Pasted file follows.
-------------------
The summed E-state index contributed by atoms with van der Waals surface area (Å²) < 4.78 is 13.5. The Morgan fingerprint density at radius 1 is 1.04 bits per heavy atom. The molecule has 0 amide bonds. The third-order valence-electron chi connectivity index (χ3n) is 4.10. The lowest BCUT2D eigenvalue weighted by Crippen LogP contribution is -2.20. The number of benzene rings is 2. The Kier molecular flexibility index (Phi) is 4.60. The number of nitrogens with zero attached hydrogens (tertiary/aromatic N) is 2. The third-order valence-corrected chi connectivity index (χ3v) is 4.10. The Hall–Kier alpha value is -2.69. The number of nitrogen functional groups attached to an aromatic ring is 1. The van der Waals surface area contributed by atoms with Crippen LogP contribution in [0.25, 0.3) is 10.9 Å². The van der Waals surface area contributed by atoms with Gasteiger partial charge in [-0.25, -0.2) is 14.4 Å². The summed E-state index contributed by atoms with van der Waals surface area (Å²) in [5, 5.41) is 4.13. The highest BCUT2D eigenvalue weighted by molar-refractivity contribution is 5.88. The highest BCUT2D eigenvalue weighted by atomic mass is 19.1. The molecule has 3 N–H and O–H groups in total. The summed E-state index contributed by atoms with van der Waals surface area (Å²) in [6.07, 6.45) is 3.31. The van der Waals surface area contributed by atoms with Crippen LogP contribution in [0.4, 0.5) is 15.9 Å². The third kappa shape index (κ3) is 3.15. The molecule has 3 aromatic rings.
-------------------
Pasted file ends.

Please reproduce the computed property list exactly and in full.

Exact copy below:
The summed E-state index contributed by atoms with van der Waals surface area (Å²) < 4.78 is 13.5. The Morgan fingerprint density at radius 1 is 1.04 bits per heavy atom. The molecule has 0 amide bonds. The third-order valence-electron chi connectivity index (χ3n) is 4.10. The lowest BCUT2D eigenvalue weighted by Crippen LogP contribution is -2.20. The number of benzene rings is 2. The Kier molecular flexibility index (Phi) is 4.60. The number of nitrogens with zero attached hydrogens (tertiary/aromatic N) is 2. The third-order valence-corrected chi connectivity index (χ3v) is 4.10. The Hall–Kier alpha value is -2.69. The number of nitrogen functional groups attached to an aromatic ring is 1. The van der Waals surface area contributed by atoms with Crippen LogP contribution in [0.25, 0.3) is 10.9 Å². The van der Waals surface area contributed by atoms with Gasteiger partial charge in [-0.25, -0.2) is 14.4 Å². The summed E-state index contributed by atoms with van der Waals surface area (Å²) in [5, 5.41) is 4.13. The highest BCUT2D eigenvalue weighted by molar-refractivity contribution is 5.88. The highest BCUT2D eigenvalue weighted by atomic mass is 19.1. The molecule has 3 N–H and O–H groups in total. The summed E-state index contributed by atoms with van der Waals surface area (Å²) in [6.07, 6.45) is 3.31. The van der Waals surface area contributed by atoms with Crippen LogP contribution in [0.4, 0.5) is 15.9 Å². The third kappa shape index (κ3) is 3.15. The molecule has 3 aromatic rings.